Border fence clear example of bad spending

Freedom New Mexico

What is it about bureaucrats that makes them compulsive spenders? Government types seem compelled to throw money away, even when they oppose the very projects on which they’re spending.

A famous recent case is Alaska’s “road to nowhere.” After public outrage caused Congress to defund the “bridge to nowhere” between Ketchikan and Gravina Island in Alaska, Gov. Sarah Palin ordered the Gravina Island Highway, designed to feed the bridge, would be built as planned.

Palin justified the expense saying the money had already been allocated and she felt she had to use it. The road now sits unused, destined to slowly fall apart.

Now Homeland Security Secretary Janet Napolitano uses the same logic in declaring that parts of the border fence that have been funded will be built, even if construction hasn’t started yet.

This is despite Napolitano’s own expressed skepticism and even ridicule of the barrier that the Government Accountability Office says is costing about $4 million per mile. As Arizona governor she famously made light of the project, saying, “You show me a 12-foot fence and I’ll show you a 13-foot ladder.”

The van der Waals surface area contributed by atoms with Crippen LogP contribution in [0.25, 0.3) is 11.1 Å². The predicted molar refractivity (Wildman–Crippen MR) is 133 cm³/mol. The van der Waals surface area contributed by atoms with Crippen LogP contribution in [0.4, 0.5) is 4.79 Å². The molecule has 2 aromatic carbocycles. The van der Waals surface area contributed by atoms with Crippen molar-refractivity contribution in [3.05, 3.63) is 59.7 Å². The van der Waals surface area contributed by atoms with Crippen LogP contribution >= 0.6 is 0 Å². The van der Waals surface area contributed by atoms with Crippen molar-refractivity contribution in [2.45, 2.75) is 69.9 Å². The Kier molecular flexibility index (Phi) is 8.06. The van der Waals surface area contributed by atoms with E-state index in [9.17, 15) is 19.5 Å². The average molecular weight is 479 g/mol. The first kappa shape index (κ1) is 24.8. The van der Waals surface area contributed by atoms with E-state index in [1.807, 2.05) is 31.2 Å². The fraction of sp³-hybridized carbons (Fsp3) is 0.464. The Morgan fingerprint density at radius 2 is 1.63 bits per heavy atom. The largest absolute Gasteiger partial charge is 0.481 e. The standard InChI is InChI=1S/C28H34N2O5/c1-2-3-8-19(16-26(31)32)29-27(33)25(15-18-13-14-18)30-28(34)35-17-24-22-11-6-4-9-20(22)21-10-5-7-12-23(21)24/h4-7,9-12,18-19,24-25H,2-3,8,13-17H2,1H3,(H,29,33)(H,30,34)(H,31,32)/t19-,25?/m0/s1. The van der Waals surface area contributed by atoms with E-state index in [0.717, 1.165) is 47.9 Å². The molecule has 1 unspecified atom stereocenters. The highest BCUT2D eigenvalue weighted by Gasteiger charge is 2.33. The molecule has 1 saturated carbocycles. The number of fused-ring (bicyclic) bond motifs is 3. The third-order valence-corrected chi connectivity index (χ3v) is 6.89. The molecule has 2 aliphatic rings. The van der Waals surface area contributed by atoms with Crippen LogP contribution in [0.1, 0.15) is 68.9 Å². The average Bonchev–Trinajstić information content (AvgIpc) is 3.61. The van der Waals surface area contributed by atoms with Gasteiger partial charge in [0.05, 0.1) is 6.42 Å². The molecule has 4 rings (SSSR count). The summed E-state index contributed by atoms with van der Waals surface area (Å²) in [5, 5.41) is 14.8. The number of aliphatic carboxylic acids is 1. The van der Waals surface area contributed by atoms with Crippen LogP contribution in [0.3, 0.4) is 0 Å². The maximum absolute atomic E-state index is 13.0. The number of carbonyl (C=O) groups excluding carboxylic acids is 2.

Even as DHS secretary she has maintained a similar stance. In a Feb. 16 interview on National Public Radio, she said, “I’ve been one of the people out there saying look, you cannot build a fence from San Diego to Brownsville, Texas, and call it immigration policy. You’ve got to have boots on the ground.”

Fortunately, Hidalgo County officials were able to negotiate changes in which the fence became part of reinforcement of the Rio Grande levee, which could help with flood control. Along other parts of the border where the fence already has been built, it has proven as ineffective as other barriers. People already have built ramps to go over it, tunnels under it, and have even breached the fence itself with cutting torches.

The funding issue is almost moot; most of the fence already has been built or is under construction. In several areas, however, work hasn’t started, either because of ongoing litigation over private land that is being taken in order to build it, or because contractors just haven’t gotten to it yet.

Given the ineffectiveness that’s already been proven, and Napolitano’s own recognition that it isn’t the answer, she should simply order that construction not begin on those parts of the fence that haven’t been started. Allocation of the money doesn’t mean it has to be spent; where contracts have been made, those affected can be reimbursed for their expenses to this point. The remainder can easily be diverted to other needs, such as helping fund the increase in manpower along the border that recently was announced.

Spending the money just because it’s there proves the point of the legions of Americans who insist that waste has become ingrained in our government, and that there is little regard for the economic welfare of the taxpayers who are forced to fund countless initiatives that have no real purpose or chance of success.

Let’s hope Napolitano and others in our government come to their senses before another needless section of the border fence is started.